Tuesday, December 13, 2011

Age And BodyBuilding Part 2 by Frank Zane

I stated in my book Fabulously Fit Forever that a man in his twenties can train up to 6 days a week. A man in his thirties should train no more than 5 times a week and a man in his 40s no more than 5 times a week. If you are 50 reduce it to 3 days and if you are 60 reduce it even further to 2 days a week and finally only train heavily one day a week in your 70s. This, of course, does not include other forms of recreational exercise such as walking or hobbies.

A man in his seventies could do a full workout once weekly and other forms of non weight training twice a week while a man in his sixties could do an an upper body workout and one lower body work out each week. The sixty something could, in addition, do two recreational exercises.

The fact is, the longer you rest between workouts the better the quality of your next workout, you will be stronger and have more energy. Up to a point that is ... after a certain length of not training you should consider yourself on a layoff. This is counter-productive from a progress standpoint. Layoffs are necessary, especially when injury or overtraining occurs. I find the following two types of layoffs to work best:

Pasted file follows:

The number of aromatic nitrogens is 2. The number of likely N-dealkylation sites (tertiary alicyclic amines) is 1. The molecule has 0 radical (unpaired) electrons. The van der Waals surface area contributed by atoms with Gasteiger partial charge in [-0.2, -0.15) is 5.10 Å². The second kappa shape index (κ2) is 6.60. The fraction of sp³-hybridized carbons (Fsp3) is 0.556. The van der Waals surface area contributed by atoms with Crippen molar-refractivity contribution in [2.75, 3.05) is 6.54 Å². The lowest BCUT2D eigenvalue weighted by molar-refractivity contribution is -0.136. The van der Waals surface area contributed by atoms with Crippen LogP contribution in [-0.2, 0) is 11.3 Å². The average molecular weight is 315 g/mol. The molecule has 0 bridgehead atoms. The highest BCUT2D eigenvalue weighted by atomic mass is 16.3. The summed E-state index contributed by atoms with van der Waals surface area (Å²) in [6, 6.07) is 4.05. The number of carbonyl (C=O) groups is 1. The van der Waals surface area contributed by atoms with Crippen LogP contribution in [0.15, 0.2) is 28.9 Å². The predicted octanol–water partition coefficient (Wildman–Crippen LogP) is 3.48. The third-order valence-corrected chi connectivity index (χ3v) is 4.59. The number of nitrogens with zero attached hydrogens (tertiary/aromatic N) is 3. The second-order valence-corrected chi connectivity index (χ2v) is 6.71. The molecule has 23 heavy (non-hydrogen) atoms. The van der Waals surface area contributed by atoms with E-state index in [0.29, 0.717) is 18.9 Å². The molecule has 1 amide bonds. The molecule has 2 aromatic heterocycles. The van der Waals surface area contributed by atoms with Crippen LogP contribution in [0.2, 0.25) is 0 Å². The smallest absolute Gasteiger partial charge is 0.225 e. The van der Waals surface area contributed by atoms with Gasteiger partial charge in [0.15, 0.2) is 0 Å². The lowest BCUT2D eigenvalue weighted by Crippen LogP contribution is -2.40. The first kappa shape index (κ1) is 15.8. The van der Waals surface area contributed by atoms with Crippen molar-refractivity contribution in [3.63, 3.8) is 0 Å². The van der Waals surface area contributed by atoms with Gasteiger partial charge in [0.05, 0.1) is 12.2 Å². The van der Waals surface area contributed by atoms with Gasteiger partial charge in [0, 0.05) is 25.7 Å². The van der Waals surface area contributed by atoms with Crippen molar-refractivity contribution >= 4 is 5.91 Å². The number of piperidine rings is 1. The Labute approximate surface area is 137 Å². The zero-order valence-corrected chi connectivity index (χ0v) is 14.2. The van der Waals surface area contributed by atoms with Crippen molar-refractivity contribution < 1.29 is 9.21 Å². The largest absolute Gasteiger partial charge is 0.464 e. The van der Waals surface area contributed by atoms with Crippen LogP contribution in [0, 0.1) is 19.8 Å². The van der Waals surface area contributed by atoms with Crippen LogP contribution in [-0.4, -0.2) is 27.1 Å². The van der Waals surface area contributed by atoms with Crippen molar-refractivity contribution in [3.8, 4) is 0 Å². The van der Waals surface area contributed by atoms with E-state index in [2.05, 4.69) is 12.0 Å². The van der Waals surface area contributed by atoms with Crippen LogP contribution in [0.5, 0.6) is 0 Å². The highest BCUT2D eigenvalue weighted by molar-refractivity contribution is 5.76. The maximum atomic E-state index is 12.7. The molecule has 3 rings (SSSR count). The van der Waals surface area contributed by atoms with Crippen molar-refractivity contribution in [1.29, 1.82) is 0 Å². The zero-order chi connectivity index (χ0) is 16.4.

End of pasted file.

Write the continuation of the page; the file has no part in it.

1. A three day layoff. This is a good length of time to abstain from training to recuperate from overtraining or heal a minor injury. Applying ice to the injury is a good therapeutic idea throughout this short layoff period.

2. A week layoff: Do this every couple of months to give your body complete rest. If you travel for business or take a vacation this is a good time to do it. If you also sleep a lot during this period when you return to the gym you will feel rejuvenated.

When you take a whole week off you feel rejuvenated and are much stronger the next time you hit the gym. For the first time you workout after the layoff I suggest gradually easing yourself in by doing lighter weights and then gradually increasing each time afterwards.

This article first appeared in Frank Zane�s Building the Body publication and has been re-published here with his permission.